The next section of the article is entitled, “Why is it necessary to wrap oneself in so many layers?”
This is the fourth part of the translation/summary of the Hebrew Maariv article by Sherry Makover-Balikov where the journalist interviews Rabbanit Bruria Keren and her followers.
To view all posts on the subject at once click the label hyper-tzniut.
Quoting Rabbanit Keren:
The holy matriarchs and the women of Jerusalem covered their bodies and hid their faces. Even in the Torah it says that Tamar didn’t see Judah’s face because she was covered. [This is based on a Midrash, brought down by Rashi, that Tamar covered her face during the period she lived in Judah’s house. Is this entire movement is based on one midrash?] The Torah doesn’t change. The body must be covered so that no one will see her shape. Because the face and figure of a woman can cause men to sin. The more layers of clothes, the more a woman’s modesty is esteemed.
When the phone rings, and when the Rabbanit’s husband comes in (no mention of whether he is a rabbi), the women are quiet so that no man will hear their voices.
Makover-Balikov is impressed by Keren’s speaking skills, and the women are rapt. At the end the Rabbanit reminds her listeners that it’s not modest to not to walk on the streets late at night.
The rabbanit tells her son, who wanders in, not to walk around near women [she doesn’t signal to him]. She raps the hands of a woman who is crossing her fingers because that movement “wakens the demons.”
In conclusion the Rabbanit distributes holy water from a container: liquid that she saved from the mitzvah of taking challah. [I don’t know about you, but I am left with dough, not liquid, when I take challah. I suspect the reporter missed something here.] The women swooop down over the water, fighting over every drop, but the Rabbanit tells them to give it to the men. “It’s a segulah (charm) for learning Torah.” She pours a few drops into the bottle of a baby who came with its mother.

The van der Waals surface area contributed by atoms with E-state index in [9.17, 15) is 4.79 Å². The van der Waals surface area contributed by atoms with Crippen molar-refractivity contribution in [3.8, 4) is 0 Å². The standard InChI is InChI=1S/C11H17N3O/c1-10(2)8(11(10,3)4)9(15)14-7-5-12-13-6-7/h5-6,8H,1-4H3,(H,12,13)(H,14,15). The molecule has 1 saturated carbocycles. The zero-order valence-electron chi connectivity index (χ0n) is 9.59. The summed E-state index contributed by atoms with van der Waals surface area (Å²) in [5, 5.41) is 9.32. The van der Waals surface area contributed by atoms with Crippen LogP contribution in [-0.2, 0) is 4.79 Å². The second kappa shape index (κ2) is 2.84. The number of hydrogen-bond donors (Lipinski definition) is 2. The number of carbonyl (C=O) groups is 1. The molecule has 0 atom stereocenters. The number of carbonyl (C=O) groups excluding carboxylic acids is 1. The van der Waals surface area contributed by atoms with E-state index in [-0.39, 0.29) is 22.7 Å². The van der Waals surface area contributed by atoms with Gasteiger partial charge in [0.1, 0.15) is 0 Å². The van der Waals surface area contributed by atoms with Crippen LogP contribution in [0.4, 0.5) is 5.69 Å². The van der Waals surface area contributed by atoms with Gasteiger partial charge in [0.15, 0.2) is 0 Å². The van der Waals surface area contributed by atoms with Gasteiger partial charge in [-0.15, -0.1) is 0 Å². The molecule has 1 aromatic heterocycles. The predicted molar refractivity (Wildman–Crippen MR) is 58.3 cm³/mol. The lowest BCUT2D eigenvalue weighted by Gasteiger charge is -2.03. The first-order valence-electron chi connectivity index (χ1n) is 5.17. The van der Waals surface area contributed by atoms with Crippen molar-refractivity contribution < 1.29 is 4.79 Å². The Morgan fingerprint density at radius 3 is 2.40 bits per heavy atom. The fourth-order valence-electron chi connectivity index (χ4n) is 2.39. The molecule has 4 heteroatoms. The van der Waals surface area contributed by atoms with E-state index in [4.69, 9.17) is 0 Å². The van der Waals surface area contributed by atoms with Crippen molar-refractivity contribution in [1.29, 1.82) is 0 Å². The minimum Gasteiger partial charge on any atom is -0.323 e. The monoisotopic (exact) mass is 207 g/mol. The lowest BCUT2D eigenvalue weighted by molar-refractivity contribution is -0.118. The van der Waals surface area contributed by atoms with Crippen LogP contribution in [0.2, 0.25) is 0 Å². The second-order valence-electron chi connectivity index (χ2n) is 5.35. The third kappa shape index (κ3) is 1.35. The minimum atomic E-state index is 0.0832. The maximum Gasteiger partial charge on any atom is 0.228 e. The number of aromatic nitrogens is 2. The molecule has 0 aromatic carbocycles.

As a breastfeeding advocate I will try not to read too much into one bottle. But I wonder, despite the emphasis on healthy food, whether nursing is considered modest by this group. Nursing must be challenging with all of those clothes, and surely nursing mothers can’t easily go out while following these guidelines.
The rabbanit continues, “Women don’t have to learn Torah; their obligation is tzniyut.”
I don’t like the approach toward tzniut, also common in the haredi world, as an end in and of itself. The last I checked, it isn’t one of the 613 commandments.
Before the interviews with the followers Makover-Balikov shares her views:
It’s possible to see them as crazy. Some will explain the phenomenon as pushing the dangerous borders of extremism. Even the haredi community, which dedicates itself to faith and tzniut and a unique style of dress, pushes away the rabbanit’s veiled women, ostracizes them and laughs at them.
But I met educated and pleasant women. One has a degree in criminology and Jewish philosophy . Another started to learn philosophy before becoming observant. Their houses are clean, their children are cared for, their minds are wakeful and their hearts are open. The distancing from the haredi world is painful for them. They are humiliated by the insults and derision they suffer in the home and out.
In the next sections, Makover Balikov interviews several followers. Please let me know if you see it translated elsewhere; I won’t be doing any more tonight but hope to continue tomorrow.